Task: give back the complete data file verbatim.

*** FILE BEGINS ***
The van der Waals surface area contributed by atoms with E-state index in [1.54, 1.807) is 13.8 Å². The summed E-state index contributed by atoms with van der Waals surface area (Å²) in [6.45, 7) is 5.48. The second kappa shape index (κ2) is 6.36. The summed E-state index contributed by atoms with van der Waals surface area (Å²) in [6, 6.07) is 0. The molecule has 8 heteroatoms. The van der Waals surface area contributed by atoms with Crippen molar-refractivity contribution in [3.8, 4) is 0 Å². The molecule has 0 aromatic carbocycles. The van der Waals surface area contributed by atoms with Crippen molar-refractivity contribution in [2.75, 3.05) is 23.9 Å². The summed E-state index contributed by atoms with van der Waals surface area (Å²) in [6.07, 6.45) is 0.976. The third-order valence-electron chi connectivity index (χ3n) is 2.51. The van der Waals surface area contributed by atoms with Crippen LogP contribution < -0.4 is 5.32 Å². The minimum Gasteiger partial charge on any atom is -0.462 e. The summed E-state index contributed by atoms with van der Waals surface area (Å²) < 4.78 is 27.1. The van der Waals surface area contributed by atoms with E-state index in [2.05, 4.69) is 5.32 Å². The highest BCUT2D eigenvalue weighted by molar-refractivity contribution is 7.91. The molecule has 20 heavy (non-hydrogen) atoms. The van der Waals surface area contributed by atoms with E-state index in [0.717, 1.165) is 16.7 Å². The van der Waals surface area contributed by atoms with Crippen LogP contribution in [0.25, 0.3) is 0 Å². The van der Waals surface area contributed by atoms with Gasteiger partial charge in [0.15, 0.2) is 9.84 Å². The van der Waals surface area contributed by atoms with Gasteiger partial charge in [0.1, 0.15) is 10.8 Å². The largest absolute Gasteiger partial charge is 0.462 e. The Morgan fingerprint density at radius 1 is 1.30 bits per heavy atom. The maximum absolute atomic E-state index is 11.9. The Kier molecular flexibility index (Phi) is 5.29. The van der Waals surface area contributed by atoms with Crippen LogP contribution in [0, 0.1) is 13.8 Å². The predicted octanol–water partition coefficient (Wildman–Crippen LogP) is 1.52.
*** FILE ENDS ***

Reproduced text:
The van der Waals surface area contributed by atoms with E-state index in [1.54, 1.807) is 13.8 Å². The summed E-state index contributed by atoms with van der Waals surface area (Å²) in [6.45, 7) is 5.48. The second kappa shape index (κ2) is 6.36. The summed E-state index contributed by atoms with van der Waals surface area (Å²) in [6, 6.07) is 0. The molecule has 8 heteroatoms. The van der Waals surface area contributed by atoms with Crippen molar-refractivity contribution in [3.8, 4) is 0 Å². The molecule has 0 aromatic carbocycles. The van der Waals surface area contributed by atoms with Crippen molar-refractivity contribution in [2.75, 3.05) is 23.9 Å². The summed E-state index contributed by atoms with van der Waals surface area (Å²) in [6.07, 6.45) is 0.976. The third-order valence-electron chi connectivity index (χ3n) is 2.51. The van der Waals surface area contributed by atoms with Crippen LogP contribution < -0.4 is 5.32 Å². The minimum Gasteiger partial charge on any atom is -0.462 e. The summed E-state index contributed by atoms with van der Waals surface area (Å²) < 4.78 is 27.1. The van der Waals surface area contributed by atoms with E-state index in [2.05, 4.69) is 5.32 Å². The highest BCUT2D eigenvalue weighted by molar-refractivity contribution is 7.91. The molecule has 20 heavy (non-hydrogen) atoms. The van der Waals surface area contributed by atoms with E-state index in [0.717, 1.165) is 16.7 Å². The van der Waals surface area contributed by atoms with Crippen LogP contribution in [0.25, 0.3) is 0 Å². The van der Waals surface area contributed by atoms with Gasteiger partial charge in [0.15, 0.2) is 9.84 Å². The van der Waals surface area contributed by atoms with Gasteiger partial charge in [0.1, 0.15) is 10.8 Å². The largest absolute Gasteiger partial charge is 0.462 e. The Morgan fingerprint density at radius 1 is 1.30 bits per heavy atom. The maximum absolute atomic E-state index is 11.9. The Kier molecular flexibility index (Phi) is 5.29. The van der Waals surface area contributed by atoms with Crippen LogP contribution in [0, 0.1) is 13.8 Å². The predicted octanol–water partition coefficient (Wildman–Crippen LogP) is 1.52.